The second day of the Prizmah Conference in Atlanta, GA included a unique opportunity to use design thinking to crack “The Questions that Matter Most,” a dinner celebrating the field, and a rousing performance by the Distant Cousins. Throughout the day, there were also sessions offered that allowed an exploration of trends and ideas in the field that affect all areas of Jewish day schools. In accordance with the conference theme, “Dare to Dream,” here are some dreams from this second day of the conference.
- We will make the case for Jewish day schools using evidence and research.
In a session on “What makes for a great Jewish day school?” Dr. Alex Pomson and Dr. Jack Wertheimer discussed their research underway at nine Jewish day schools to explore three questions: 1) How is Jewish day school today a different “animal” today than 20 years ago? 2) How are day schools going about trying to address their challenges? 3) How do day schools understand what the educated Jew of the 21st century needs? The session discussed how the emerging research could be used to inform how day school leaders and other stakeholders make the case for Jewish day school in their communities.
- Israel will be infused throughout Jewish day school life.
“Israel lives within and through us; therefore, learning about Israel is most effective when woven throughout a learner’s experiences.” Dr. Lesley Litman from The iCenter talked about the work of iNfuse, a program that helps Jewish day schools explores questions such as: What does an Israel infused (in and through the learning) educational setting look like? How do we go about creating an Israel-infused environment? The conclusion was that Israel should be a living place – beyond “flags and falafel,” closer to “a shared language.”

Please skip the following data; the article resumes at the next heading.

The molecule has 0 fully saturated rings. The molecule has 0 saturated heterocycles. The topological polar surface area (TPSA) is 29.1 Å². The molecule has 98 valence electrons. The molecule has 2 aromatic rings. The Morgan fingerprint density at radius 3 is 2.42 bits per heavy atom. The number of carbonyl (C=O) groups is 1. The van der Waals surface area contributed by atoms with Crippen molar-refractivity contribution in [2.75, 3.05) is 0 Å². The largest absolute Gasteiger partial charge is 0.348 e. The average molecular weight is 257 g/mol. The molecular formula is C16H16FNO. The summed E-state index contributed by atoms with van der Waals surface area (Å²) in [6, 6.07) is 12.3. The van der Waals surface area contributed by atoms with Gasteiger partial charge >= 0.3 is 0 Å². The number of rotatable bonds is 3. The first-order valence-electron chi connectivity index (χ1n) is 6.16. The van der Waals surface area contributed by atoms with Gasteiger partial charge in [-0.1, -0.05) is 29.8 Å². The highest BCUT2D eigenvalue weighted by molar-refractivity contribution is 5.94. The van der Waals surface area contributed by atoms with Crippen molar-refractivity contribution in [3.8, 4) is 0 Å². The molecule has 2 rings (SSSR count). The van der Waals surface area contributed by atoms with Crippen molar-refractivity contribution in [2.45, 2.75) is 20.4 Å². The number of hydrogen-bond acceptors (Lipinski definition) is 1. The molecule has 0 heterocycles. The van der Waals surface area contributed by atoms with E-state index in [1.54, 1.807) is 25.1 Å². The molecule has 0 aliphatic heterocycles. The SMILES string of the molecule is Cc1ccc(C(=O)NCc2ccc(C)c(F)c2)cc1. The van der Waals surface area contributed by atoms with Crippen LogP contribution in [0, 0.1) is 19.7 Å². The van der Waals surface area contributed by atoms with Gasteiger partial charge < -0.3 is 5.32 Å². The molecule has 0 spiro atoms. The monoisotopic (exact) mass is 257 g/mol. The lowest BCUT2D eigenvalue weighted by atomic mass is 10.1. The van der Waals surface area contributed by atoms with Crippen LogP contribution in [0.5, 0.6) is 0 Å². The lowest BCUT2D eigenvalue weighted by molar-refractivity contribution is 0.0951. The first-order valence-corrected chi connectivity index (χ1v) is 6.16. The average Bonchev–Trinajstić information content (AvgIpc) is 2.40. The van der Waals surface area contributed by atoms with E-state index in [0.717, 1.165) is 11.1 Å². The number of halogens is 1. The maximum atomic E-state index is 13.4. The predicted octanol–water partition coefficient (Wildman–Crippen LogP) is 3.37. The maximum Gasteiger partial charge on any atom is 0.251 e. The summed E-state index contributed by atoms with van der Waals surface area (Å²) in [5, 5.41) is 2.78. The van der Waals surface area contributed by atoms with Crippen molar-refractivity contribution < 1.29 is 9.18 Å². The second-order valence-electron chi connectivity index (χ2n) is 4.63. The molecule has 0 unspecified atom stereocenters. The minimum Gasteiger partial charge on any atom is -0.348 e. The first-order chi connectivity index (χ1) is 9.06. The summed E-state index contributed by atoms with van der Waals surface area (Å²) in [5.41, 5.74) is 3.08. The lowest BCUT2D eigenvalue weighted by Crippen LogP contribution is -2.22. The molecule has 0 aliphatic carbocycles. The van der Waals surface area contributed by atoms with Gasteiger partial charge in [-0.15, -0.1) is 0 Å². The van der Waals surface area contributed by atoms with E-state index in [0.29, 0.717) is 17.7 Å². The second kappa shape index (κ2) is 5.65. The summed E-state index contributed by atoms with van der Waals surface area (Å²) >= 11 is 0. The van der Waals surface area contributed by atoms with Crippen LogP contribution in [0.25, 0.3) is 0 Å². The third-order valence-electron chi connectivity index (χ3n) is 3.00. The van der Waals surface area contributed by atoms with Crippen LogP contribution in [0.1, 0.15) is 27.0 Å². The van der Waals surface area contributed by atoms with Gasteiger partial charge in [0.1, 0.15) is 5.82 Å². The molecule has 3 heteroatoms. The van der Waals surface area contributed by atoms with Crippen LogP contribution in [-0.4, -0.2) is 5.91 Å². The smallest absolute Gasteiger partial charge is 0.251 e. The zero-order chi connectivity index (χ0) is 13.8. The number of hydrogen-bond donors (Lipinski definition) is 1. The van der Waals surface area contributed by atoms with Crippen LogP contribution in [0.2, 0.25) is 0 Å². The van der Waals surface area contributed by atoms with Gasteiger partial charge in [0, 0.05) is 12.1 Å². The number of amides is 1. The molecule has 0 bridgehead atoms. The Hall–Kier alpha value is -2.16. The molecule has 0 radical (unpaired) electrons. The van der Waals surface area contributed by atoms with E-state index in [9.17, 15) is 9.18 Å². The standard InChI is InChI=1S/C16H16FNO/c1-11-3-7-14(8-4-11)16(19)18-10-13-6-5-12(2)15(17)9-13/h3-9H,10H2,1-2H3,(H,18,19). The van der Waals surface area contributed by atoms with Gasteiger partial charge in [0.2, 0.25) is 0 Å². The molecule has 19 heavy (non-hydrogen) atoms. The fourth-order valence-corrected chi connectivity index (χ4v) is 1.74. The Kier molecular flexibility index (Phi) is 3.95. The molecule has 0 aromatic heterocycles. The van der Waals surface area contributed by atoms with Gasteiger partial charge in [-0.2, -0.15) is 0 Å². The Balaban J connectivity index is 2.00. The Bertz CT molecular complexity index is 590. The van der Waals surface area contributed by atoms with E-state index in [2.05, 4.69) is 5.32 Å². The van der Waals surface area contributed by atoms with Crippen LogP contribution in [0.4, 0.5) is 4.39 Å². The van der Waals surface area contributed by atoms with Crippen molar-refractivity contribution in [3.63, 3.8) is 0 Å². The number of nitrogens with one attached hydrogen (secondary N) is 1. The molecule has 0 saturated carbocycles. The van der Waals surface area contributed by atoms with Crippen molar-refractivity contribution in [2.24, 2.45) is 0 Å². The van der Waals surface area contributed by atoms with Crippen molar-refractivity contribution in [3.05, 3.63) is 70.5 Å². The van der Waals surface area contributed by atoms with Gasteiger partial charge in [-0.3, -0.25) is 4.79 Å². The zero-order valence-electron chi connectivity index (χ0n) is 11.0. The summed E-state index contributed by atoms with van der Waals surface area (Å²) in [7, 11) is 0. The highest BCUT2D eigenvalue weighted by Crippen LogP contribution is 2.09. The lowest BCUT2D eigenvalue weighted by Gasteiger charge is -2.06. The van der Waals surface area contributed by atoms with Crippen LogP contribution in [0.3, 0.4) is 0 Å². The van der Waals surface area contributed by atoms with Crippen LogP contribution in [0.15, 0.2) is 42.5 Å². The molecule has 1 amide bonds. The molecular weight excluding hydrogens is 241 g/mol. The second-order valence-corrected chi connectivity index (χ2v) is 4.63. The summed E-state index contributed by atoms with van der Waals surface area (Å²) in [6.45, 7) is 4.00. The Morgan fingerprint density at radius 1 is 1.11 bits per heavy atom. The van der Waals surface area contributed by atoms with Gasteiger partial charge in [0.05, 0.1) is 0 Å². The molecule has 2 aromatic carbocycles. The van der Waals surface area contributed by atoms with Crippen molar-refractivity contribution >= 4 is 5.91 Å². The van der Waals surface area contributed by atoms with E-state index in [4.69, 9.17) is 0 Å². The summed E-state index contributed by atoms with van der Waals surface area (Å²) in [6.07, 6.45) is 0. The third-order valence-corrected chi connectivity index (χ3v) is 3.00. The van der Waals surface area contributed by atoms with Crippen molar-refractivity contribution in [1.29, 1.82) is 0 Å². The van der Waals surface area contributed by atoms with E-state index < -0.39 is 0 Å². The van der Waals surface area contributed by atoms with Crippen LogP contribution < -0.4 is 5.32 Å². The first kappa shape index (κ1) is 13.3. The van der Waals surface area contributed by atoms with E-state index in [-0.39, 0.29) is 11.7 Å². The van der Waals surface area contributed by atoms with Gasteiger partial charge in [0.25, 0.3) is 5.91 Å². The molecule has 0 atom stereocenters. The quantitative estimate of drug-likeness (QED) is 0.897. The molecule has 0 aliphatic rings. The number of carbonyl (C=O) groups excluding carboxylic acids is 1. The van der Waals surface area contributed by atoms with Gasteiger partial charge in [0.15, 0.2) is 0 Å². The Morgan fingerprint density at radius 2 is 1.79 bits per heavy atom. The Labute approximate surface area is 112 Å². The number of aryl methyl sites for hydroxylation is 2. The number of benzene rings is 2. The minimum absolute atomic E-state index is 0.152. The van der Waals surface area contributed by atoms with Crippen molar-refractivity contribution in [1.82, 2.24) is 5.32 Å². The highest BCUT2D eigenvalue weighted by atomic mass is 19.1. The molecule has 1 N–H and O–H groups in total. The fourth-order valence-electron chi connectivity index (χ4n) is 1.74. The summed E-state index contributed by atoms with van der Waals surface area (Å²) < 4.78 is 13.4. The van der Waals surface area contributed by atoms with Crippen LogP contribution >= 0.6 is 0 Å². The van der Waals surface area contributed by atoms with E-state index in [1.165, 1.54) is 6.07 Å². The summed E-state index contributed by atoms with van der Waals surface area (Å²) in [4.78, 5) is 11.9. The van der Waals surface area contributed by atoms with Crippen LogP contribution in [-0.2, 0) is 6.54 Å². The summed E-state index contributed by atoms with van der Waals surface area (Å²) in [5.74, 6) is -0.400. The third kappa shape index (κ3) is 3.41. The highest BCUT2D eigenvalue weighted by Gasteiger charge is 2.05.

- Jewish day schools will thrive through creative financial strategies.
At “Alternative revenue sources: yes, you can,” Dan Perla of Prizmah facilitated a conversation about bold new ideas that might help schools stabilize finances. The San Diego Jewish Academy has experimented with monetizing day school spaces, catering, and international exchange students, among other creative ideas. We also heard about an idea for a communal tuition fund that pays tuition and allows parents to pay it back interest-free based on income over time, using life insurance as collateral.
- The Jewish day school field will be strong and vibrant, and continue to realize all its dreams.
On the occasion of AVI CHAI’s last North American Jewish Day School Conference before our sunset, we were very moved by five toasts from field leaders: Rabbi Ari Segal, Cheryl Finkel, Nina Bruder, Jonathan Cannon, and Rabbi Marc Baker. May the field continue to realize its dreams.